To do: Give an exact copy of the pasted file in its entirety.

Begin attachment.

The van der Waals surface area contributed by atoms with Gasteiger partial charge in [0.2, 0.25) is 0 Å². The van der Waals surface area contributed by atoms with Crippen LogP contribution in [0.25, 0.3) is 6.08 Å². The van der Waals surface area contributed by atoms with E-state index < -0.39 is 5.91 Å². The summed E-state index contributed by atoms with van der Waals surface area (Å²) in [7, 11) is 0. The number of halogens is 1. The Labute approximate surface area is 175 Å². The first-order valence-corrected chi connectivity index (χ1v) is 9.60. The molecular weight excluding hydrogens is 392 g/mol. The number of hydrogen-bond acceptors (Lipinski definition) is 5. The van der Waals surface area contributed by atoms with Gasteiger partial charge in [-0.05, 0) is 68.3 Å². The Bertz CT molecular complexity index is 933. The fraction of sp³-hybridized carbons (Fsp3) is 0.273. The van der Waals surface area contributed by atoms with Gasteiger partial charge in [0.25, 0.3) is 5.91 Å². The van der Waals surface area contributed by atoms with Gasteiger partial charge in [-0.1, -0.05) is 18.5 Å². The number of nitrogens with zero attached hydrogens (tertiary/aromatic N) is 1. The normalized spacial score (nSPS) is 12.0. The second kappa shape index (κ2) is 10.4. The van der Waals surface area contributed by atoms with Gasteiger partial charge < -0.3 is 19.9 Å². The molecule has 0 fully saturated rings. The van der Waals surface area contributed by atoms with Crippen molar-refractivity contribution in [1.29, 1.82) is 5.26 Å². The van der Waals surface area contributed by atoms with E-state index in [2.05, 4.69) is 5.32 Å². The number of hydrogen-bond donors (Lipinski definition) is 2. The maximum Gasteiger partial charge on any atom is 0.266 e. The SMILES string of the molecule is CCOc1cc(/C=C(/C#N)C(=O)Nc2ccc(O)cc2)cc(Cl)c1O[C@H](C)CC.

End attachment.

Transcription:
The van der Waals surface area contributed by atoms with Gasteiger partial charge in [0.2, 0.25) is 0 Å². The van der Waals surface area contributed by atoms with Crippen LogP contribution in [0.25, 0.3) is 6.08 Å². The van der Waals surface area contributed by atoms with E-state index < -0.39 is 5.91 Å². The summed E-state index contributed by atoms with van der Waals surface area (Å²) in [7, 11) is 0. The number of halogens is 1. The Labute approximate surface area is 175 Å². The first-order valence-corrected chi connectivity index (χ1v) is 9.60. The molecular weight excluding hydrogens is 392 g/mol. The number of hydrogen-bond acceptors (Lipinski definition) is 5. The van der Waals surface area contributed by atoms with Gasteiger partial charge in [-0.05, 0) is 68.3 Å². The Bertz CT molecular complexity index is 933. The fraction of sp³-hybridized carbons (Fsp3) is 0.273. The van der Waals surface area contributed by atoms with Gasteiger partial charge in [0.25, 0.3) is 5.91 Å². The van der Waals surface area contributed by atoms with Gasteiger partial charge in [-0.1, -0.05) is 18.5 Å². The number of nitrogens with zero attached hydrogens (tertiary/aromatic N) is 1. The normalized spacial score (nSPS) is 12.0. The second kappa shape index (κ2) is 10.4. The van der Waals surface area contributed by atoms with Gasteiger partial charge < -0.3 is 19.9 Å². The molecule has 0 fully saturated rings. The van der Waals surface area contributed by atoms with Crippen molar-refractivity contribution in [1.29, 1.82) is 5.26 Å². The van der Waals surface area contributed by atoms with E-state index in [2.05, 4.69) is 5.32 Å². The number of hydrogen-bond donors (Lipinski definition) is 2. The maximum Gasteiger partial charge on any atom is 0.266 e. The SMILES string of the molecule is CCOc1cc(/C=C(/C#N)C(=O)Nc2ccc(O)cc2)cc(Cl)c1O[C@H](C)CC.